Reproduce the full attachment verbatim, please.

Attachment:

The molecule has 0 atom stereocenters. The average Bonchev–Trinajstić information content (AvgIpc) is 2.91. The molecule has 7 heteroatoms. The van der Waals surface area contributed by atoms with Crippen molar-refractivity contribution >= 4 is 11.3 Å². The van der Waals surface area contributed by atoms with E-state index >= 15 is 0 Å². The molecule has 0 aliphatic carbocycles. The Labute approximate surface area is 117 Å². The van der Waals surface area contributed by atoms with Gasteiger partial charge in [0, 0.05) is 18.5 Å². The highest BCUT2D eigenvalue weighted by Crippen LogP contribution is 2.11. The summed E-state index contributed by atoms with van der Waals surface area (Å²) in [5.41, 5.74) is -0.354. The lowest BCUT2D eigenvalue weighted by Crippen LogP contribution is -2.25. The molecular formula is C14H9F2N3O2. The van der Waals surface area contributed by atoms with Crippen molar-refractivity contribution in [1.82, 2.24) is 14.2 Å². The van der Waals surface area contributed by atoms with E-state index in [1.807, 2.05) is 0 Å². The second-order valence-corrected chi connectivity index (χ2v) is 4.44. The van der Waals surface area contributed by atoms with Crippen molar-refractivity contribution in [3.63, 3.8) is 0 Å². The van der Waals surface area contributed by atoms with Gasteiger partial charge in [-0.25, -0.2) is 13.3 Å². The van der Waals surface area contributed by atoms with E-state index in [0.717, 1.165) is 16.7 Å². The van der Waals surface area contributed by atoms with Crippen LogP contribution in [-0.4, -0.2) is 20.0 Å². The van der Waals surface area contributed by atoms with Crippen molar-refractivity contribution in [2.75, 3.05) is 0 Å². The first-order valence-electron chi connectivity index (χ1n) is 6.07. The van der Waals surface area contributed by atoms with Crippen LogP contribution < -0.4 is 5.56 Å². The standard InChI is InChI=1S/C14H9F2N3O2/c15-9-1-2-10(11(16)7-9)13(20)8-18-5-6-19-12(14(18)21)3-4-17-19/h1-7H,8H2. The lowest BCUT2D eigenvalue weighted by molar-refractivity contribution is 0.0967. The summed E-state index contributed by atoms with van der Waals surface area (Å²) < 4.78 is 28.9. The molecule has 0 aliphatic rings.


The molecule has 0 atom stereocenters. The average Bonchev–Trinajstić information content (AvgIpc) is 2.91. The molecule has 7 heteroatoms. The van der Waals surface area contributed by atoms with Crippen molar-refractivity contribution >= 4 is 11.3 Å². The van der Waals surface area contributed by atoms with E-state index >= 15 is 0 Å². The molecule has 0 aliphatic carbocycles. The Labute approximate surface area is 117 Å². The van der Waals surface area contributed by atoms with Gasteiger partial charge in [0, 0.05) is 18.5 Å². The highest BCUT2D eigenvalue weighted by Crippen LogP contribution is 2.11. The summed E-state index contributed by atoms with van der Waals surface area (Å²) in [5.41, 5.74) is -0.354. The lowest BCUT2D eigenvalue weighted by Crippen LogP contribution is -2.25. The molecular formula is C14H9F2N3O2. The van der Waals surface area contributed by atoms with Crippen molar-refractivity contribution in [1.82, 2.24) is 14.2 Å². The van der Waals surface area contributed by atoms with E-state index in [1.807, 2.05) is 0 Å². The second-order valence-corrected chi connectivity index (χ2v) is 4.44. The van der Waals surface area contributed by atoms with Crippen molar-refractivity contribution in [3.63, 3.8) is 0 Å². The van der Waals surface area contributed by atoms with Gasteiger partial charge in [-0.25, -0.2) is 13.3 Å². The van der Waals surface area contributed by atoms with E-state index in [0.717, 1.165) is 16.7 Å². The van der Waals surface area contributed by atoms with Crippen LogP contribution in [-0.4, -0.2) is 20.0 Å². The van der Waals surface area contributed by atoms with Crippen molar-refractivity contribution in [2.75, 3.05) is 0 Å². The first-order valence-electron chi connectivity index (χ1n) is 6.07. The van der Waals surface area contributed by atoms with Crippen LogP contribution < -0.4 is 5.56 Å². The standard InChI is InChI=1S/C14H9F2N3O2/c15-9-1-2-10(11(16)7-9)13(20)8-18-5-6-19-12(14(18)21)3-4-17-19/h1-7H,8H2. The lowest BCUT2D eigenvalue weighted by molar-refractivity contribution is 0.0967. The summed E-state index contributed by atoms with van der Waals surface area (Å²) < 4.78 is 28.9. The molecule has 0 aliphatic rings.